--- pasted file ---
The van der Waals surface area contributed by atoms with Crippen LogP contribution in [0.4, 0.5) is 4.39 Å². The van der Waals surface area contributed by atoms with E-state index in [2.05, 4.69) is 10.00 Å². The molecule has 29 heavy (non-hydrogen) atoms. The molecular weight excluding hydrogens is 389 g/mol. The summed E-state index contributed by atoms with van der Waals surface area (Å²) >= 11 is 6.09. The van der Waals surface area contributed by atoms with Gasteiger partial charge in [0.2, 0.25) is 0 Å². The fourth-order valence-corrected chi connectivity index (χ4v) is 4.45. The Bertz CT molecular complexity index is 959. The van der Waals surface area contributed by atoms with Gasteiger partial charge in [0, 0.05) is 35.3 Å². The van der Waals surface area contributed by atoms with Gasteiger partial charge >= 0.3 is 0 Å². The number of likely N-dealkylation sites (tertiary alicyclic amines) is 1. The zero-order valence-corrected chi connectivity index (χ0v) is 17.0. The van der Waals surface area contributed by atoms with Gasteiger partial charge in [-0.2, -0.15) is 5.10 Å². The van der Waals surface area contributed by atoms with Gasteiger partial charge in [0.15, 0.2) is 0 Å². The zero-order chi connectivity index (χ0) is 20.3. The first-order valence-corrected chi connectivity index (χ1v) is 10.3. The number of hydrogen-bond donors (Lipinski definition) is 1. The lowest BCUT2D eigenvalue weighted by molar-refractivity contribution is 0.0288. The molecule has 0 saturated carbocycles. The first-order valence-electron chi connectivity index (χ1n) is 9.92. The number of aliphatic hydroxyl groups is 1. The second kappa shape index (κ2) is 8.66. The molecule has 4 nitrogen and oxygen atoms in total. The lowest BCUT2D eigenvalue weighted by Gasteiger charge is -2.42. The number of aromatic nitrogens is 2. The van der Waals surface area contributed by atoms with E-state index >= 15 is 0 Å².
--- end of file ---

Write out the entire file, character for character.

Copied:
The van der Waals surface area contributed by atoms with Crippen LogP contribution in [0.4, 0.5) is 4.39 Å². The van der Waals surface area contributed by atoms with E-state index in [2.05, 4.69) is 10.00 Å². The molecule has 29 heavy (non-hydrogen) atoms. The molecular weight excluding hydrogens is 389 g/mol. The summed E-state index contributed by atoms with van der Waals surface area (Å²) >= 11 is 6.09. The van der Waals surface area contributed by atoms with Gasteiger partial charge in [0.2, 0.25) is 0 Å². The fourth-order valence-corrected chi connectivity index (χ4v) is 4.45. The Bertz CT molecular complexity index is 959. The van der Waals surface area contributed by atoms with Gasteiger partial charge in [0, 0.05) is 35.3 Å². The van der Waals surface area contributed by atoms with Gasteiger partial charge >= 0.3 is 0 Å². The number of likely N-dealkylation sites (tertiary alicyclic amines) is 1. The zero-order valence-corrected chi connectivity index (χ0v) is 17.0. The van der Waals surface area contributed by atoms with Gasteiger partial charge in [-0.2, -0.15) is 5.10 Å². The van der Waals surface area contributed by atoms with Gasteiger partial charge in [0.15, 0.2) is 0 Å². The zero-order chi connectivity index (χ0) is 20.3. The first-order valence-corrected chi connectivity index (χ1v) is 10.3. The number of hydrogen-bond donors (Lipinski definition) is 1. The lowest BCUT2D eigenvalue weighted by molar-refractivity contribution is 0.0288. The molecule has 0 saturated carbocycles. The first-order valence-electron chi connectivity index (χ1n) is 9.92. The number of aliphatic hydroxyl groups is 1. The second kappa shape index (κ2) is 8.66. The molecule has 4 nitrogen and oxygen atoms in total. The lowest BCUT2D eigenvalue weighted by Gasteiger charge is -2.42. The number of aromatic nitrogens is 2. The van der Waals surface area contributed by atoms with E-state index >= 15 is 0 Å².